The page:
News Column

Mothercare shares jump 19% after update

May 22, 2014

Nick Fletcher, theguardian.com



In a positive day for some of the UK's best known high street names Mothercare - along with Halfords - has pleased investors with its latest update.

The retailer said worldwide sales rose 0.5% to 1.19bn - despite unfavourable currencies and a 7.5% drop in UK sales as its continued to close loss-making stores. In all profit before tax jumped 61% to 9.5m, boosted by its international business and a lower payment relating to share incentive schemes. As it searches for a new chief executive, chairman Alan Parker admitted the year had been challenging but was fairly upbeat about the outlook:

After an encouraging set of interim results, third quarter trading over peak was a disappointment. We saw a recovery in the fourth quarter trading performance and have delivered full year results in line with market expectations set in January 2014.

This momentum has been maintained into this quarter, and we look forward to sustaining this improvement in the new financial year.

The news lifted the company's shares 27p higher or more than 19% to 165.75p. Analyst Mathew Taylor at Numis said:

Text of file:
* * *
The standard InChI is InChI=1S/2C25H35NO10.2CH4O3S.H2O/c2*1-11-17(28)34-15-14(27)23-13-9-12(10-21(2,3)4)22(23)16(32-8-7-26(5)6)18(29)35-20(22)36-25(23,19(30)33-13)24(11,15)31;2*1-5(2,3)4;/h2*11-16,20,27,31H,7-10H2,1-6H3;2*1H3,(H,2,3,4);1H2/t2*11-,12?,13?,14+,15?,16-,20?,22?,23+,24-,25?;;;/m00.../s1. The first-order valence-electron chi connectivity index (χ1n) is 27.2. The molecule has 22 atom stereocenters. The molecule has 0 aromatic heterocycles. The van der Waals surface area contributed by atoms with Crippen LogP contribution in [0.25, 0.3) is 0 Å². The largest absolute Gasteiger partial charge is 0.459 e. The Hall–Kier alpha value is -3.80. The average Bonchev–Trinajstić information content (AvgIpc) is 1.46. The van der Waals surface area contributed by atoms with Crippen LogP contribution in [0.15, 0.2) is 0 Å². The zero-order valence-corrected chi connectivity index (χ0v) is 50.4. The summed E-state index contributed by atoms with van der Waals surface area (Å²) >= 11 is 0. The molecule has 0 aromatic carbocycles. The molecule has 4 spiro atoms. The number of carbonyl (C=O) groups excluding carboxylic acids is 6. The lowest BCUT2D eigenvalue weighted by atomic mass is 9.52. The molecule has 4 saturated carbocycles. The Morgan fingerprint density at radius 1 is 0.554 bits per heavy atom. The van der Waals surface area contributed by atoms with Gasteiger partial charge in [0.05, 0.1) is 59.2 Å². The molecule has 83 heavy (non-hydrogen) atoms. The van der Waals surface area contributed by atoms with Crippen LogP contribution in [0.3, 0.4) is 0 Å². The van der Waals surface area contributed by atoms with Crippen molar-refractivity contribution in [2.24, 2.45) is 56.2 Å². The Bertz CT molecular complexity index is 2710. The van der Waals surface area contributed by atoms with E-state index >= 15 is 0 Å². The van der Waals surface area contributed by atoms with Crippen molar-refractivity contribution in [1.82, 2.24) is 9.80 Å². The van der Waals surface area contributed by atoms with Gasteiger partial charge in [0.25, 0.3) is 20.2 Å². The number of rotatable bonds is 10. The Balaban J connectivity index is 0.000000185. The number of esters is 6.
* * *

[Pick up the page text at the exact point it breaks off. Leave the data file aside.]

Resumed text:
Full year trading results matched expectations, with reported pretax profit ahead of consensus due to a reduced share-based payment charge. Net debt was on track and the facilities headroom has increased to 100m.

Underlying trends in the international business remain robust but the group is facing into a stern currency headwind, especially in the first half. Meanwhile, the UK store closure and cost reduction programmes are being completed, with the future longer-term strategy pending the appointment of a new chief executive. We see clear value in the shares for funds with risk appetite but await clarity on the management situation.

Cantor Fitzgerald'sMike Dennis however retained his sell recommendation:

The shares have fallen 65% this year and given the interim chief executive, Mark Newton-Jones, is still on a short list of around 7 potential candidates, we see the lack of any new strategy as a risk to the share price. This, plus the discussions with PWC, Barclays and HSBC over covenants, and the lack of interest from private equity at these valuations remains, in our view, a significant risk to the equity value.

In our view, any management recovery plan might require more capital and higher lease provisions on an already weak balance sheet. Mothercare's management will need to address the potential reduction in international profit (mainly foreign exchange), the role of Early Learning Centre within the Mothercare group and how they plan to reduce UK losses aside from continuing to close loss-making over rented high street stores.


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Source: Guardian Web


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